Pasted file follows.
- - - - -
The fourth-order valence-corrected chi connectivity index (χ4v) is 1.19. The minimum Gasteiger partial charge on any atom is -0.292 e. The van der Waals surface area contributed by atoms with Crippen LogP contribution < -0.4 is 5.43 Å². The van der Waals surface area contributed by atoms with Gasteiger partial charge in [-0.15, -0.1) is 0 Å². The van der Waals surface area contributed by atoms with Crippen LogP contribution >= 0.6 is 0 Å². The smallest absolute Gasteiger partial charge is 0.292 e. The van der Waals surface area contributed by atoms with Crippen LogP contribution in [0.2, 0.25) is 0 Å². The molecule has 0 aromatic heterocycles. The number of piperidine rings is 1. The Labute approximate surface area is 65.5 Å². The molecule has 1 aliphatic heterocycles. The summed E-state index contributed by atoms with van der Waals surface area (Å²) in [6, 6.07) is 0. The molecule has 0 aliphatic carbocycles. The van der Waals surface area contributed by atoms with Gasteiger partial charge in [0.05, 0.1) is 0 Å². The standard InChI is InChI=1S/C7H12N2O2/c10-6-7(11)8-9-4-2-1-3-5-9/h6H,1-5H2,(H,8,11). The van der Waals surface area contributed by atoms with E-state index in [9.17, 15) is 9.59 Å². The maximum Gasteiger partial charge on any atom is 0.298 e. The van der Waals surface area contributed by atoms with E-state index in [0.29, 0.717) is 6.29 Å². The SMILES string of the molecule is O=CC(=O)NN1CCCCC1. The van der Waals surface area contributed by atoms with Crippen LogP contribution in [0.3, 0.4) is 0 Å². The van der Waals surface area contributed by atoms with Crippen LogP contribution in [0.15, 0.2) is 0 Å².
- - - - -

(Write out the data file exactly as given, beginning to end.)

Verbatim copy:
The fourth-order valence-corrected chi connectivity index (χ4v) is 1.19. The minimum Gasteiger partial charge on any atom is -0.292 e. The van der Waals surface area contributed by atoms with Crippen LogP contribution < -0.4 is 5.43 Å². The van der Waals surface area contributed by atoms with Gasteiger partial charge in [-0.15, -0.1) is 0 Å². The van der Waals surface area contributed by atoms with Crippen LogP contribution >= 0.6 is 0 Å². The smallest absolute Gasteiger partial charge is 0.292 e. The van der Waals surface area contributed by atoms with Crippen LogP contribution in [0.2, 0.25) is 0 Å². The molecule has 0 aromatic heterocycles. The number of piperidine rings is 1. The Labute approximate surface area is 65.5 Å². The molecule has 1 aliphatic heterocycles. The summed E-state index contributed by atoms with van der Waals surface area (Å²) in [6, 6.07) is 0. The molecule has 0 aliphatic carbocycles. The van der Waals surface area contributed by atoms with Gasteiger partial charge in [0.05, 0.1) is 0 Å². The standard InChI is InChI=1S/C7H12N2O2/c10-6-7(11)8-9-4-2-1-3-5-9/h6H,1-5H2,(H,8,11). The van der Waals surface area contributed by atoms with E-state index in [9.17, 15) is 9.59 Å². The maximum Gasteiger partial charge on any atom is 0.298 e. The van der Waals surface area contributed by atoms with E-state index in [0.29, 0.717) is 6.29 Å². The SMILES string of the molecule is O=CC(=O)NN1CCCCC1. The van der Waals surface area contributed by atoms with Crippen LogP contribution in [0.3, 0.4) is 0 Å². The van der Waals surface area contributed by atoms with Crippen LogP contribution in [0.15, 0.2) is 0 Å².